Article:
The St. Lawrence String Quartet brought an important new work by a rising young composer to its Stanford Live performance at Bing Concert Hall Sunday.
Samuel Carl Adams, 27, of Oakland, is trying to make a name for himself separate from being the son of the Pulitzer Prize-winning composer John Adams.
The younger Mr. Adams has had works played by the San Francisco Symphony and other noted ensembles. “String Quartet in Five Movements” was commissioned by the Spoleto Festival USA, of Charleston, S. C., for the St. Lawrence Quartet, and was first performed by the quartet there in June.
Mr. Adams has since revised the work, and Sunday’s was its first performance since the premiere.
The piece is about 22 minutes long. All five movements sound rather alike, and what they sound like is a musical depiction of slinking along on little cat feet sliding on ice. The music is mostly quiet and fairly slow, featuring held notes, glowing in isolation, that swell and fade mysteriously, or cryptically slide in pitch.
Although the music is tonal, this presentation makes it feel continually unbalanced. Combined with the slow and quiet demeanor, the result presents a strong air of tentative caution. Mr. Adams, speaking before the performance on a video link from New Hampshire, where he is currently working, said his aim was to convey a sense of lightness. But this work was too eerie, and also too grungy, to give me that impression.
Little sputters, scraping noises, outbreaks of frantic dissonance and tiny quoted phrases, as if someone had accidentally tuned in to a classical radio station for a moment, occasionally appear.
It’s an interesting work, and will doubtless grow on listeners after further exposure. But it resembles a string quartet in the same way that a Frank Gehry structure resembles a building. The roots of similarity are there, but it’s too offbeat to be assimilated by any standards other than its own.
The Adams quartet was surrounded on this program with works by Haydn and Beethoven. In the hands of the St. Lawrence Quartet, the old masters are still the best masters.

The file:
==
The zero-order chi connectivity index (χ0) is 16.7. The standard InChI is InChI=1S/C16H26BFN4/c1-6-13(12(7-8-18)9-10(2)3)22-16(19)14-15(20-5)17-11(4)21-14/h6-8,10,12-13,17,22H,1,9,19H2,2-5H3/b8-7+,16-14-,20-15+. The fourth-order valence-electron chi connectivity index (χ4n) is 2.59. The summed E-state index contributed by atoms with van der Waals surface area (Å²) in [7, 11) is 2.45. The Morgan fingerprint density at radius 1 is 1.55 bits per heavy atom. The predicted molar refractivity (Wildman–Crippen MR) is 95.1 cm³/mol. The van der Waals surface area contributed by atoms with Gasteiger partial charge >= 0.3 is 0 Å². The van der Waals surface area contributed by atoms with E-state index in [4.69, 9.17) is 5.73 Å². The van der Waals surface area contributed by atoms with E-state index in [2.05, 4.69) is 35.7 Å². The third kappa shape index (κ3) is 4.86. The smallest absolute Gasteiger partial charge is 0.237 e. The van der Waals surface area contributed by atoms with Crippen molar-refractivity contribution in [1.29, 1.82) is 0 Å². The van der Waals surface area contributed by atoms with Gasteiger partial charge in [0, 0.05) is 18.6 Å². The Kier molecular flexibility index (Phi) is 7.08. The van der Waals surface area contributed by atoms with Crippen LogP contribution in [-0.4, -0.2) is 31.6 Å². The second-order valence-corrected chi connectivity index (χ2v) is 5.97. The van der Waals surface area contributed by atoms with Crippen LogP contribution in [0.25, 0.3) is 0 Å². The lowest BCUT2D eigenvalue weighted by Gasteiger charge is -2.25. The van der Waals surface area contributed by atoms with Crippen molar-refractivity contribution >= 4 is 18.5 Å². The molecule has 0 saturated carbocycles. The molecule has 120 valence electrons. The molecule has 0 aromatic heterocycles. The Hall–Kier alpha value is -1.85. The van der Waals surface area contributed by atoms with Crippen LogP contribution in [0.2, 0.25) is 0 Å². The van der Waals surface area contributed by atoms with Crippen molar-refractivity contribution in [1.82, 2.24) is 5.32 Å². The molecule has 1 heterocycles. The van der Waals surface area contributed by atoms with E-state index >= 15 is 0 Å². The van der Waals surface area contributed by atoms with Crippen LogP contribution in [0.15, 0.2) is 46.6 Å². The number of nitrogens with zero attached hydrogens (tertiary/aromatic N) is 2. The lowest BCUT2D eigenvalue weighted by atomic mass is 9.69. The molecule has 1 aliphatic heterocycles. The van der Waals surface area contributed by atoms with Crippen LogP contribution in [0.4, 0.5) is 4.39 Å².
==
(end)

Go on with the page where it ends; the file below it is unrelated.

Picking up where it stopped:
Haydn’s Quartet in D, Op. 71, No. 2, was played as if it were by Bach. It was all intricate Baroque figures and deep contrapuntal harmony. Haydn’s wit snuck in gradually, and took over by the lively finale. The piece was full of bounding enthusiasm, and made for a total delight.
Geoff Nuttall played first violin in the Haydn and Adams. He switched with Scott St. John for Beethoven’s Quartet in A Minor, Op. 132. This enormous late-period quartet was all lyric energy. The urgent, and surprisingly memorable, themes of the scherzo’s trio, the Andante interludes of the slow movement, and the finale, carried both tension and passion.
Particularly striking moments came when Nuttall, on second violin, and violist Lesley Robertson growled together in the middle parts of the ensemble, and in many small, pulsating solos for cellist Christopher Costanza.
The full chords making up most of the main Adagio parts of the slow movement were, like many in the Haydn, rich and hymn-like. So was the encore, the slow movement of Haydn’s Quartet in C, Op. 76, No. 3, a theme and variations on an actual hymn that he wrote for the Holy Roman Emperor, Francis II. This tune is better known for its later employment as the German national anthem, “Deutschland über alles.” In this concert it was no anthem, just a hymn played as gracefully as the St. Lawrence Quartet can do it.